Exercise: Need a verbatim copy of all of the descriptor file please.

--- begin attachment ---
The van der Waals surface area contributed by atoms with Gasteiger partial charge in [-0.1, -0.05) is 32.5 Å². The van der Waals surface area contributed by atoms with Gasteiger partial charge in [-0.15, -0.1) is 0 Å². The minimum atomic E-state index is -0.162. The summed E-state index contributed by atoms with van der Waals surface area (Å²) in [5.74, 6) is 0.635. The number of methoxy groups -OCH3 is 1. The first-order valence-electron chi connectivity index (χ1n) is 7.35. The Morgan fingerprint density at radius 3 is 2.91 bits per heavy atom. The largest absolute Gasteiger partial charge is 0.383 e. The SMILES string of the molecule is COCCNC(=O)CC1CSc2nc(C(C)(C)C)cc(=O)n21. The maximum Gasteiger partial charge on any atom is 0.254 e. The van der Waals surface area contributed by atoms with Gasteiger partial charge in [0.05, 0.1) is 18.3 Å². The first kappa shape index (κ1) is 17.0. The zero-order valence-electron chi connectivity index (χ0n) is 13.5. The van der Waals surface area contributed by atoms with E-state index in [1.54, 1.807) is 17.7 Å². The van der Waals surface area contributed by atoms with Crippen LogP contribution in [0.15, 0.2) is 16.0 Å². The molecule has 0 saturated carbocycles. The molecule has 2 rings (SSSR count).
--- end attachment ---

The van der Waals surface area contributed by atoms with Gasteiger partial charge in [-0.1, -0.05) is 32.5 Å². The van der Waals surface area contributed by atoms with Gasteiger partial charge in [-0.15, -0.1) is 0 Å². The minimum atomic E-state index is -0.162. The summed E-state index contributed by atoms with van der Waals surface area (Å²) in [5.74, 6) is 0.635. The number of methoxy groups -OCH3 is 1. The first-order valence-electron chi connectivity index (χ1n) is 7.35. The Morgan fingerprint density at radius 3 is 2.91 bits per heavy atom. The largest absolute Gasteiger partial charge is 0.383 e. The SMILES string of the molecule is COCCNC(=O)CC1CSc2nc(C(C)(C)C)cc(=O)n21. The maximum Gasteiger partial charge on any atom is 0.254 e. The van der Waals surface area contributed by atoms with Gasteiger partial charge in [0.05, 0.1) is 18.3 Å². The first kappa shape index (κ1) is 17.0. The zero-order valence-electron chi connectivity index (χ0n) is 13.5. The van der Waals surface area contributed by atoms with E-state index in [1.54, 1.807) is 17.7 Å². The van der Waals surface area contributed by atoms with Crippen LogP contribution in [0.15, 0.2) is 16.0 Å². The molecule has 0 saturated carbocycles. The molecule has 2 rings (SSSR count).